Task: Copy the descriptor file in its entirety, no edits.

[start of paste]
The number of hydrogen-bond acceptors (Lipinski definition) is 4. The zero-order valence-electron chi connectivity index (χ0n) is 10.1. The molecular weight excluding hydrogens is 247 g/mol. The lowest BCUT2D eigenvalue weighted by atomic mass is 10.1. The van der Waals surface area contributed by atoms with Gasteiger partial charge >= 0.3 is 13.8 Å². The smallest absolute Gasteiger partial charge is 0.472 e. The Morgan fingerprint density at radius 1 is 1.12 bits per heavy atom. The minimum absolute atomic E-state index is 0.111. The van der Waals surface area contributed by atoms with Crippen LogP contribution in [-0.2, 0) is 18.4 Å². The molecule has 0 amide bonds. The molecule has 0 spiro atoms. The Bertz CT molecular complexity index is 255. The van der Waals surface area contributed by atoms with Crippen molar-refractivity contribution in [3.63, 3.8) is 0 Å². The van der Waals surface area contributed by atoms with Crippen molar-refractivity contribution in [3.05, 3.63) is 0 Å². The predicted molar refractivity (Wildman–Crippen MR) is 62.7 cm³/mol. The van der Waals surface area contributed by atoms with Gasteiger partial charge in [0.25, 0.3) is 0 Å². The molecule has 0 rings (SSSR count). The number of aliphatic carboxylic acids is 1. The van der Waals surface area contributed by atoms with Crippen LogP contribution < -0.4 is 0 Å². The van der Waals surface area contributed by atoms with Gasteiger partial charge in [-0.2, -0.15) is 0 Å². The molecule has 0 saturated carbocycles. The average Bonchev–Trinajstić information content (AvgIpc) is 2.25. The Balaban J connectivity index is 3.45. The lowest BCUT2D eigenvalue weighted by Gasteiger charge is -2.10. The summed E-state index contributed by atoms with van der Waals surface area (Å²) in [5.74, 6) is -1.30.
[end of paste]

The number of hydrogen-bond acceptors (Lipinski definition) is 4. The zero-order valence-electron chi connectivity index (χ0n) is 10.1. The molecular weight excluding hydrogens is 247 g/mol. The lowest BCUT2D eigenvalue weighted by atomic mass is 10.1. The van der Waals surface area contributed by atoms with Gasteiger partial charge >= 0.3 is 13.8 Å². The smallest absolute Gasteiger partial charge is 0.472 e. The Morgan fingerprint density at radius 1 is 1.12 bits per heavy atom. The minimum absolute atomic E-state index is 0.111. The van der Waals surface area contributed by atoms with Crippen LogP contribution in [-0.2, 0) is 18.4 Å². The molecule has 0 amide bonds. The molecule has 0 spiro atoms. The Bertz CT molecular complexity index is 255. The van der Waals surface area contributed by atoms with Crippen molar-refractivity contribution in [3.63, 3.8) is 0 Å². The van der Waals surface area contributed by atoms with Crippen molar-refractivity contribution in [3.05, 3.63) is 0 Å². The predicted molar refractivity (Wildman–Crippen MR) is 62.7 cm³/mol. The van der Waals surface area contributed by atoms with Gasteiger partial charge in [0.25, 0.3) is 0 Å². The molecule has 0 rings (SSSR count). The number of aliphatic carboxylic acids is 1. The van der Waals surface area contributed by atoms with Crippen LogP contribution < -0.4 is 0 Å². The van der Waals surface area contributed by atoms with Gasteiger partial charge in [-0.2, -0.15) is 0 Å². The molecule has 0 saturated carbocycles. The average Bonchev–Trinajstić information content (AvgIpc) is 2.25. The Balaban J connectivity index is 3.45. The lowest BCUT2D eigenvalue weighted by Gasteiger charge is -2.10. The summed E-state index contributed by atoms with van der Waals surface area (Å²) in [5.74, 6) is -1.30.